About this blog

I was diagnosed with breast cancer on June 11, 2010. As a result of my treatment, I have lymphedema in my left arm. I draw my strength from the Lord, as well as my family's Scots-Irish heritage. Our Graham's were a tough and scrappy bunch of fighters on the Scottish/English border. They came to America and continued to fight when necessary: in the American Revolution; the Civil War; and my brother is a Captain in the U.S. Army. My ancestors settled this country against all odds. My great-grandmothers on both sides of the family were pioneer women who settled the West. Along with that heritage, and the full armor of God, I am walking the walk and fighting the good fight.

Monday, October 25, 2010

A fish out of water

I had another doctor's appointment this morning.  This time, it was with the gynecologist.  Dr. P referred me for what I thought was a routine GYN exam.  It had been about 2 years since I had a pap test, so I was okay with the referral. Might as well screen for cervical cancer while I'm fighting breast cancer, right?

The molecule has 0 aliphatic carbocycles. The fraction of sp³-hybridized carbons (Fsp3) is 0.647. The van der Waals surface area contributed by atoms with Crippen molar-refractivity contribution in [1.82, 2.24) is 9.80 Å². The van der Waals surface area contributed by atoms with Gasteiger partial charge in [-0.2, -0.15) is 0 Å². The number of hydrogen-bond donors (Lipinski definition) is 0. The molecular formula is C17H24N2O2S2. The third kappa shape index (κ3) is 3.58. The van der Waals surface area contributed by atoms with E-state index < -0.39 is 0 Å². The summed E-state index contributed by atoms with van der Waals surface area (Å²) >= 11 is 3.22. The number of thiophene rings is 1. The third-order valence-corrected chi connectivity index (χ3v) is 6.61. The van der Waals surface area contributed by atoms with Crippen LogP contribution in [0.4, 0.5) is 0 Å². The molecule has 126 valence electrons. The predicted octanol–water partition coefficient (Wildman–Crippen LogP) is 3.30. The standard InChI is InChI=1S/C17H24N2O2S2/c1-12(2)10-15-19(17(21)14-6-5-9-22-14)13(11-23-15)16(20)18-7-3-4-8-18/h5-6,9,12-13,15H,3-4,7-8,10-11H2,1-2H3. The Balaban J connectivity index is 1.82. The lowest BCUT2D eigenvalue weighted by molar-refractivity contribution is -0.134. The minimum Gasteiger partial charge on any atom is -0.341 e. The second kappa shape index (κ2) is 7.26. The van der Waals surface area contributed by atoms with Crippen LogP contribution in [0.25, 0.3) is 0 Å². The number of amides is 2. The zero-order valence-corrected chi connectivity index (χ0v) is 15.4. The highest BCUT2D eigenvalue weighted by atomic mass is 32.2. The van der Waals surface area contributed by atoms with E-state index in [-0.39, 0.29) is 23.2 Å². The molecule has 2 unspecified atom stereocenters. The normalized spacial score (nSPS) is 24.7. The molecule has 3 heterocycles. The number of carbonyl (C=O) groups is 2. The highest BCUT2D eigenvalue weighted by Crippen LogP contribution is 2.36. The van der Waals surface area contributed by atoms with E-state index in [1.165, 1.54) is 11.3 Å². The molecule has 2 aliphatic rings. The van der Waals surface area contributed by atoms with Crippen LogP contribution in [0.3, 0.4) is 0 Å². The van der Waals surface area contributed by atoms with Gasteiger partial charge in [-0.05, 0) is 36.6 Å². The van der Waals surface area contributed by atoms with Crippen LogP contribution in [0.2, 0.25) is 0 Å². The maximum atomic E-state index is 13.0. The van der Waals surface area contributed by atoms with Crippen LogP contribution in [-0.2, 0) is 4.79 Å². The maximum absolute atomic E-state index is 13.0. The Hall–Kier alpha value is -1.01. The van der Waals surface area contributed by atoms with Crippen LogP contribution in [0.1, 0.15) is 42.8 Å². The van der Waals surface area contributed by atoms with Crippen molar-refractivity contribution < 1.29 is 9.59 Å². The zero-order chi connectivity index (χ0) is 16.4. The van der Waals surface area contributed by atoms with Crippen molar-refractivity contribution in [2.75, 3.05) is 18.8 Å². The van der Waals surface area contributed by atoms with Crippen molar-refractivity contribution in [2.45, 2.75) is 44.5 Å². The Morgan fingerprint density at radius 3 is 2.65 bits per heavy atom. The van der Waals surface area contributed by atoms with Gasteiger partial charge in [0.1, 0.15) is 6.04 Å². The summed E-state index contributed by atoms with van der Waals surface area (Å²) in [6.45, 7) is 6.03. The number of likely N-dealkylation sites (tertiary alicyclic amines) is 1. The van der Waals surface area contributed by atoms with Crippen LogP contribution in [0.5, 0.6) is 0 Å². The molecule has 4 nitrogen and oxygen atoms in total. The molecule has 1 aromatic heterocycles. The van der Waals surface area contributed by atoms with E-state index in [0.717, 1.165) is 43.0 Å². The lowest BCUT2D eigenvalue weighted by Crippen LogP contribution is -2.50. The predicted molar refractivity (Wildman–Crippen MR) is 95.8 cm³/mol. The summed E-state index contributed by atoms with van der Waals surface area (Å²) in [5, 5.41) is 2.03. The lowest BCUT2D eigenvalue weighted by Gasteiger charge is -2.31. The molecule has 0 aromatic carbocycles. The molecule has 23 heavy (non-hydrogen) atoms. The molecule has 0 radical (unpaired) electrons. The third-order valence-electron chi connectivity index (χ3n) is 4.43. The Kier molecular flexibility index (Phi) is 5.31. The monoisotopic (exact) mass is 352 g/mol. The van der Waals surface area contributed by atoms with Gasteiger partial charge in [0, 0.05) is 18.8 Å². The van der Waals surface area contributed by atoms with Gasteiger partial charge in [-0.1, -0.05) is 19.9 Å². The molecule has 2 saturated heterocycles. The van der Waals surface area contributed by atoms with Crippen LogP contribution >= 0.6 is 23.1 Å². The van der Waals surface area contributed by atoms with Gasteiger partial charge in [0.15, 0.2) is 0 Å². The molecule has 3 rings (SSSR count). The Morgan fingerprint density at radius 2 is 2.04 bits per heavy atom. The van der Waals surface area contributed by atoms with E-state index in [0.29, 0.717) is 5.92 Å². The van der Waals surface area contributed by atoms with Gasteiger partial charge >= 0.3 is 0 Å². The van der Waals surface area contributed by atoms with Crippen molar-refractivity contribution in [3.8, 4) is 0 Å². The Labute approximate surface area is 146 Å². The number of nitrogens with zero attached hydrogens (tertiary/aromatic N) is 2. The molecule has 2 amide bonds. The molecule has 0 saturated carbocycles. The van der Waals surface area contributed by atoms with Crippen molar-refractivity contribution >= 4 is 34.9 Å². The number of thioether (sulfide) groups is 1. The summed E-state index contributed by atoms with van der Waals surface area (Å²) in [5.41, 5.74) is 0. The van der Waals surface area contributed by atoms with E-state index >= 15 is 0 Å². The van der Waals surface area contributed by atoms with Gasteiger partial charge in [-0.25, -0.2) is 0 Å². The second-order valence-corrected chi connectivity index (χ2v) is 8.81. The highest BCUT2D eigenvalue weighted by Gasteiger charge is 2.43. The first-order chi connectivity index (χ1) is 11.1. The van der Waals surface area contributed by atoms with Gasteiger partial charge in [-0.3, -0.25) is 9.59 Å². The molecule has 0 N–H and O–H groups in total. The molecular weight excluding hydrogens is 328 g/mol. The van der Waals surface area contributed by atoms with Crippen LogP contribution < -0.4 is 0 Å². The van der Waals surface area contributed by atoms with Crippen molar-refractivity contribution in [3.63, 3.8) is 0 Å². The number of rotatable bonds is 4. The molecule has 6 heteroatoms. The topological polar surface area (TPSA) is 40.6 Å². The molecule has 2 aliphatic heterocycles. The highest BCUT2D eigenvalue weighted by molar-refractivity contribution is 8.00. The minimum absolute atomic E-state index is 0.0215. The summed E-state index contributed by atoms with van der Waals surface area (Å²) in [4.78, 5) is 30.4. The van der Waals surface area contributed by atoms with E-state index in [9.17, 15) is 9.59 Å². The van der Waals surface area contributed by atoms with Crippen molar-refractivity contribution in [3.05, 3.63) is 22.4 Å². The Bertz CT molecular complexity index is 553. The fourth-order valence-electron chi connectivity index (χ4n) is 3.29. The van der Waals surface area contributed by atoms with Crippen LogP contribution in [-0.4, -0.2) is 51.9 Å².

The OB/GYN department is a place full of excitement and expectancy.  Pregnant ladies sit in the lobby massaging their bellies. Mom and Dads to be sit there waiting to hear the latest about their baby's growth. Everyone is happy and anxious.  

Then I walk in.  

It's my "tired" day (day 4).  I knew I would be tired, but who needs to be peppy for a pap test, right?  I walk in with my black scarf covered bald head into this place of warm fuzzies and hopeful expectation.

I was definitely a fish out of water.  Whenever I walk into the room in my cancer patient look, I get stares.  I'm used to it. I didn't hide my condition today. This is life.   At least mine.  I know others in the room at seeing me feared that one day it could be theirs as well.